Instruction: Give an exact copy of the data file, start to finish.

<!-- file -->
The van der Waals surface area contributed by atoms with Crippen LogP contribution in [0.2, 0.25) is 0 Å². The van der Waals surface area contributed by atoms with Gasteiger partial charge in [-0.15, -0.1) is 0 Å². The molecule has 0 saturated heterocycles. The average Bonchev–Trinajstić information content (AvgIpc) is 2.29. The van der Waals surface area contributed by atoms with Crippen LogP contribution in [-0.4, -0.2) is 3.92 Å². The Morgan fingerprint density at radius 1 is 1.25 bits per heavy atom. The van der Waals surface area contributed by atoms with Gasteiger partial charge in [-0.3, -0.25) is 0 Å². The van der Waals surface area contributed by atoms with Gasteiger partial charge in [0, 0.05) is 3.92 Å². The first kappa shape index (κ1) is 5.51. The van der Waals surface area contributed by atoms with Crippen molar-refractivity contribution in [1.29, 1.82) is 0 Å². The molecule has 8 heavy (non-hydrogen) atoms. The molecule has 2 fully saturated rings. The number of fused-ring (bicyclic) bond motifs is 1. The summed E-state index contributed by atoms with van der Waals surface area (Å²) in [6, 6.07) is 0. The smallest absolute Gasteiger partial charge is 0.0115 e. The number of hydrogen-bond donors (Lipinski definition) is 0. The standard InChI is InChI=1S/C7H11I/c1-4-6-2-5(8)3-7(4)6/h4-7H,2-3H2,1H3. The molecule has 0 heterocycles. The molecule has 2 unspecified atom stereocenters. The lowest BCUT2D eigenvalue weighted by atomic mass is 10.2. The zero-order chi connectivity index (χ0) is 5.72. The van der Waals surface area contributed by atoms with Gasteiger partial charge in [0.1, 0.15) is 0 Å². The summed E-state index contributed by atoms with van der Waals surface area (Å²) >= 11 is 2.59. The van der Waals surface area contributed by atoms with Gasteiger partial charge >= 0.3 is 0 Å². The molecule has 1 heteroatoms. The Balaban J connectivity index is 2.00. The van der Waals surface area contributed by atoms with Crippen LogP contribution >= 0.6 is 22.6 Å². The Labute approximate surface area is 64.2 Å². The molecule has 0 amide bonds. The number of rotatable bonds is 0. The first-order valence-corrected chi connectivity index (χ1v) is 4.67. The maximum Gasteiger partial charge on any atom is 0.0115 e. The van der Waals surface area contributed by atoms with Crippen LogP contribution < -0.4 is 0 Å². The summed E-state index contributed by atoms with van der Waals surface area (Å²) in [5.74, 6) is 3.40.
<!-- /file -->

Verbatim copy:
The van der Waals surface area contributed by atoms with Crippen LogP contribution in [0.2, 0.25) is 0 Å². The van der Waals surface area contributed by atoms with Gasteiger partial charge in [-0.15, -0.1) is 0 Å². The molecule has 0 saturated heterocycles. The average Bonchev–Trinajstić information content (AvgIpc) is 2.29. The van der Waals surface area contributed by atoms with Crippen LogP contribution in [-0.4, -0.2) is 3.92 Å². The Morgan fingerprint density at radius 1 is 1.25 bits per heavy atom. The van der Waals surface area contributed by atoms with Gasteiger partial charge in [-0.3, -0.25) is 0 Å². The van der Waals surface area contributed by atoms with Gasteiger partial charge in [0, 0.05) is 3.92 Å². The first kappa shape index (κ1) is 5.51. The van der Waals surface area contributed by atoms with Crippen molar-refractivity contribution in [1.29, 1.82) is 0 Å². The molecule has 8 heavy (non-hydrogen) atoms. The molecule has 2 fully saturated rings. The number of fused-ring (bicyclic) bond motifs is 1. The summed E-state index contributed by atoms with van der Waals surface area (Å²) in [6, 6.07) is 0. The smallest absolute Gasteiger partial charge is 0.0115 e. The number of hydrogen-bond donors (Lipinski definition) is 0. The standard InChI is InChI=1S/C7H11I/c1-4-6-2-5(8)3-7(4)6/h4-7H,2-3H2,1H3. The molecule has 0 heterocycles. The molecule has 2 unspecified atom stereocenters. The lowest BCUT2D eigenvalue weighted by atomic mass is 10.2. The zero-order chi connectivity index (χ0) is 5.72. The van der Waals surface area contributed by atoms with Gasteiger partial charge in [0.1, 0.15) is 0 Å². The summed E-state index contributed by atoms with van der Waals surface area (Å²) >= 11 is 2.59. The van der Waals surface area contributed by atoms with Gasteiger partial charge >= 0.3 is 0 Å². The molecule has 1 heteroatoms. The Balaban J connectivity index is 2.00. The van der Waals surface area contributed by atoms with Crippen LogP contribution >= 0.6 is 22.6 Å². The Labute approximate surface area is 64.2 Å². The molecule has 0 amide bonds. The number of rotatable bonds is 0. The first-order valence-corrected chi connectivity index (χ1v) is 4.67. The maximum Gasteiger partial charge on any atom is 0.0115 e. The van der Waals surface area contributed by atoms with Crippen LogP contribution < -0.4 is 0 Å². The summed E-state index contributed by atoms with van der Waals surface area (Å²) in [5.74, 6) is 3.40.